Kashira - le pommeau sur le tsuka (hilt) le plus loin du tsuba (garde de main). C'est le terme utilisé pour le katana de samouraï (longue épée), le wakizashi (épée courte), et le tanto (couteau).

Katana - un sabre avec la longueur de lame plus de  2 shaku (environ 24 pouces), monté pour porter le tranchant vers le haut dans l'obi (ceinture large).

Kissaki - bout de la lame.

Kuchi-gane - entrée du saya.

Kurikata - le bouton sur le saya, fait de corne, bois ou métal. Le sageo (corde) est passé à travers et employé pour attacher le saya (scabbard) à l'obi (ceinture).

Kyu-gunto - un modèle Européen monté avec un saya en métal, et un garde en forme de D.

Machi - l'entaille entre la lame et le nakago (tang). Le habaki (collier) glisse sur le nakago jusqu'à ce point.

Mei - les kanji (caractères) sur le nakago (tang),signature ciselée indiquant généralement le nom du forgeron et éventuellement son école.

Mekugi - une petite goupille en bambou placé à travers un trou dans le tsuka (poignée) qui fixe le tsuka (poignée) à la lame au niveau du nakago

Mekugi-ana - le trou dans le nakago (tang) par lequel le mekugi (goupille) passe. Il peut y en avoir plus d'un.

Menuki - l'ornement sous l'ito (corde en soie) pour améliorer la tenue. la prise sur le tsuka (poignée).

Mumei - une lame non signée. Certaines lames ne possèdent pas cette indication soit car elle n'a jamais été signée, soit que la lame a été raccourcie, on les indique sous le nom de mumei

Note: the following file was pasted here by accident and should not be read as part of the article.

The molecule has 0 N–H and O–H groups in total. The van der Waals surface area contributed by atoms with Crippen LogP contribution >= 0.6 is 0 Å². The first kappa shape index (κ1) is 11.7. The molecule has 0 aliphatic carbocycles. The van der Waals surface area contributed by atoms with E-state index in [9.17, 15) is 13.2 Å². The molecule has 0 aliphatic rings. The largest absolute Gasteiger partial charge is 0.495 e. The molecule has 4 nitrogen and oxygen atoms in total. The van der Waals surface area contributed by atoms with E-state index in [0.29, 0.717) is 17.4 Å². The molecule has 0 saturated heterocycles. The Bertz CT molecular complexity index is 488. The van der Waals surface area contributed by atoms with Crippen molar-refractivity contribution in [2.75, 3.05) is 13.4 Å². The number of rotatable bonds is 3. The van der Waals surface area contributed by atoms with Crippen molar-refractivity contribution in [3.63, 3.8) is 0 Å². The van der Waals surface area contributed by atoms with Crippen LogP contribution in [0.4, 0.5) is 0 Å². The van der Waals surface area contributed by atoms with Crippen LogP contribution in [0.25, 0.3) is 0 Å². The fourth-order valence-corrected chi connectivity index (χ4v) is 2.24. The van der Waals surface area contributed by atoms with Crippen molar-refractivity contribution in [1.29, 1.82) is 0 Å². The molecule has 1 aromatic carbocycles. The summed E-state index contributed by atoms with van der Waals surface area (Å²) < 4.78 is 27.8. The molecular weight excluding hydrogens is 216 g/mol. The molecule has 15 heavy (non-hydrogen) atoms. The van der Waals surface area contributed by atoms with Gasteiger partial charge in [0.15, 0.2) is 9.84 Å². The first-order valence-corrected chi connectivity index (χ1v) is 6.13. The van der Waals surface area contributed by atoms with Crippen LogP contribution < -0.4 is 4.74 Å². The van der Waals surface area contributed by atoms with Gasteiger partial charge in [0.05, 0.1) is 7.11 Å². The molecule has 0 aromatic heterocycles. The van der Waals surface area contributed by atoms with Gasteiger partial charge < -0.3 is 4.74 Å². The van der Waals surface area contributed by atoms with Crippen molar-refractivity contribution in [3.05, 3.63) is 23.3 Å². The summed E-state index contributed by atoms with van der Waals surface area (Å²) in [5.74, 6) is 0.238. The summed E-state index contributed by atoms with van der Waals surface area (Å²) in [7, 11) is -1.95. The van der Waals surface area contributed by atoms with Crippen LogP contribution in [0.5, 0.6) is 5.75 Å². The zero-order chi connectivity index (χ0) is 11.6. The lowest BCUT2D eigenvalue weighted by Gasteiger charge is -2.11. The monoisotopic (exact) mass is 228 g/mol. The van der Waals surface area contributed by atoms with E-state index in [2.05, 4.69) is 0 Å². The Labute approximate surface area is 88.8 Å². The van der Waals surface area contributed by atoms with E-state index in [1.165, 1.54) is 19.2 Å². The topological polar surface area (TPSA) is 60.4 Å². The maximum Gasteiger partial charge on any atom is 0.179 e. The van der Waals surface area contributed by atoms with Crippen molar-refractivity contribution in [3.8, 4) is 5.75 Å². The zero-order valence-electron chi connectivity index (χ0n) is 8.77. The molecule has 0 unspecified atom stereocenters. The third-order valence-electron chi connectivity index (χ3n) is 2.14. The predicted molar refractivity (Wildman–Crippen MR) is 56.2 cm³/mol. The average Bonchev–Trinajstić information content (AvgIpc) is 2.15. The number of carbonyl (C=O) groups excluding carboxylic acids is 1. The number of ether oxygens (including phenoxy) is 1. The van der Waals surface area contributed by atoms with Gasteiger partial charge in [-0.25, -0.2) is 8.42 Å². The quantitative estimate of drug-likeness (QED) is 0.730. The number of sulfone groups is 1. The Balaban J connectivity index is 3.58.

Gimei - La signature n'est jamais une preuve en soi car certaines signatures de forgerons célèbres ne sont pas authentiques, car copiées par des forgerons souvent moins connus. On appelle ces signatures gimei

Mune - le dos de la lame,partie du sabre opposé au tranchant. Son observation est très importante dans l'observation de la forme générale qui permet de déterminer la date et la tradition de fabrication.

Nakago - soie, sa taille,ainsi que sa forme varie selon la période et la tradition de fabrication. On compte environ 8 types de formes

Mune-machi - l'entaille sur le mune (dos) pour empêcher le habaki (collier) de glisser vers l'avant.

Obi-tori - un anneau de suspension sur le saya.

Origami - certificat d'authentification de l'épée. Décerné par un juge professionnel japonais d'épée.

Oshigata - un lissage de la signature du nakago

Same - la peau de raie . La peau a des nodules ronds avec quelques grands nodules.

Saru-te - une boucle en métal pour fixer un tassel. La boucle passe à travers le kabuto-gane (embout en métal sur l'extrémité de la poignée).

Saya - un étui en bois pour la lame,souvent appelée un fourreau

Seppa - rondelles ou entretoises situées de chaque côté du tsuba (garde de main).

Shibabiki - un ornement liant les deux moitiés d'un saya en bois (scabbard) ensemble. Utilisé comme décoration sur les sabres de modèle WWII .

Shakudo - un alliage de cuivre, d'argent, et d'or qui a une patine noire riche.

Shin-gunto - les garnitures de l'épée japonaise d'officier d'armée de WWII.

Shinogi - une ligne située entre le mune (arrière) et ha (bord) d'une lame.

Sori - la courbure de la lame. L'emplacement de la courbure et son importance permettent de déterminer l'époque de fabrication ainsi que la tradition.

Tachi - une épée avec une lame de plus de 24 pouces, portée attachée à l'obi (ceinture) avec le tranchant vers le bas.

Tanto - une épée avec une lame de moins de 12 pouces,avec un tsuba (garde de main).

Tsuba - la garde de main  localisé juste à l'avant du tsuka.

Tsuka - la poignée de l'épée.

Tsuka-maki - l'art de tresser l'ito (corde en soie) au tsuka.

Tsumami-maki - un modèle de tsuka-maki (corde en soie) est pincé au point de croisement.

Wakizashi - une épée entre 12 pouces et 24 pouces de lame.

Yakiba - le tranchant trempé.

Yasurime - les marques sur le nakago.

Yokote - la ligne de division entre le corps de la lame et le kissaki (pointe).